Campus political correctness is no threat, it’s a wish for a better future

Students have called for the removal of a statue of Thomas Jefferson at the University of Missouri.
Students have called for the removal of a statue of Thomas Jefferson at the University of Missouri.
Image: Maxwell, @maxHPF
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Students at Princeton, the University of Oregon, the University of Maryland and more have demanded the names of racists and slaveholders be wiped from campus buildings and programs. Georgetown recently renamed two buildings after students there made similar demands. And Princeton and Harvard have retired the antebellum-inflected title of “master,” heretofore used to refer to heads of colleges on campus. Yale students have asked for the same.

The zeal with which students have called for these changes—and their surprising success—is reminiscent of the debate over the Confederate flag in the wake of the Charleston shootings this summer. Initial calls to ban the flag were met with resistance, but were quickly overcome by a swelling tide of voices both online and in real life demanding the flag be outlawed and removed.

Working in a newsroom, one registers these moments acutely. I remember feeling a shift in the world order. Suddenly, the opinions slung around on the internet were showing up in courthouses. One day, a senator spoke against the flag; the next day, a mayor defended it. Arguments left the realm of Twitter and opinion pieces, and manifested themselves in legislation, in a way that mattered.

For a few weeks, America was actively invested in examining and improving its symbolism.

As a recent graduate of an elite university, I can attest that this is what it’s like to be a student on a liberal arts campus almost all of the time. Many of the students at schools where protesters are now calling for equality spend the majority of every day teasing ideas out of texts assigned by professors who have devoted their lives to chasing abstractions. Academia is built on the expectation—the hope—that by applying these abstractions to reality, mankind can evolve. By generating a conception of what our world could be, we believe, we might defy the status quo, buck the momentum of centuries of flawed civilization and move in a different direction.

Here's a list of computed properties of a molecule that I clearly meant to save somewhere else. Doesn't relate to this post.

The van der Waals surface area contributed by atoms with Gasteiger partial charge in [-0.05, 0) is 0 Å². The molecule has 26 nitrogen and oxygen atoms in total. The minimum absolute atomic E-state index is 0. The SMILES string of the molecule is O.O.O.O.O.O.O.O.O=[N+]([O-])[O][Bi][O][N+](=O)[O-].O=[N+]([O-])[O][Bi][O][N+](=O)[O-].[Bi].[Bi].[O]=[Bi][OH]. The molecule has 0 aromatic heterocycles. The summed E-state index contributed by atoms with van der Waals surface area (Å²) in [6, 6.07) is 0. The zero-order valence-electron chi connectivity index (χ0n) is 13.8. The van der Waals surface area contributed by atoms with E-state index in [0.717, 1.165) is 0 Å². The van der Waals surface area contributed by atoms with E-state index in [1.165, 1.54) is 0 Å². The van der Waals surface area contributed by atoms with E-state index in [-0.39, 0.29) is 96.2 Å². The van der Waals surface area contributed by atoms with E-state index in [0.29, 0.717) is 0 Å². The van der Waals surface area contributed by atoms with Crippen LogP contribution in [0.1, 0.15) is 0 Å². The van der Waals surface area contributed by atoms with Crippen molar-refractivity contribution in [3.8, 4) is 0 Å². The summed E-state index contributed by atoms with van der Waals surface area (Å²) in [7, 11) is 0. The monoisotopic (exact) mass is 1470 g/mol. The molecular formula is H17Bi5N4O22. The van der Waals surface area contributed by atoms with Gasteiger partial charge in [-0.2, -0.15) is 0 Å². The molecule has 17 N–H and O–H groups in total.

The rhetoric of student protesters across the country this fall has taken on the life or death tenor befitting such an endeavor. It is the same tone that characterized the fight to ban the Confederate flag this summer, only this time it has resulted in the protesters being characterized as hyperbolic, naïve “social justice warriors.” In a column for New York Magazine, Jonathan Chait warned against the threat student protesters’ “hypersensitivity” poses to “free speech,” and Conor Friedersdorf has condemned students’ preoccupation with ideology in the Atlantic.

In the case of the debate over the Confederate flag, no one could say its dramatic tone was misplaced: nine deaths in Charleston preceded it. But in the case of the events at Yale, for example, it was a seemingly well-intentioned letter to a college of students that precipitated the eruption of what has turned into a bitter argument over cultural sensitivity and exclusion. This has led to critics labeling the students as immature. For those unfamiliar with what happened at Yale in October, Freidersdorf’s article offers a nice recap. He rightly characterizes the letter written by Erika Christakis (who has decided not to teach next year) as “level-headed,” but misunderstands the students who reacted to it.

“The focus belongs on the flawed ideas that they’ve absorbed,” he writes, framing Yale as responsible for turning these kids into narrow-minded “bullies.” He warns that Yale and other elite schools are doing their students a disfavor by telling them what costumes are not appropriate to wear for Halloween, which he sees as a form of coddling acculturation.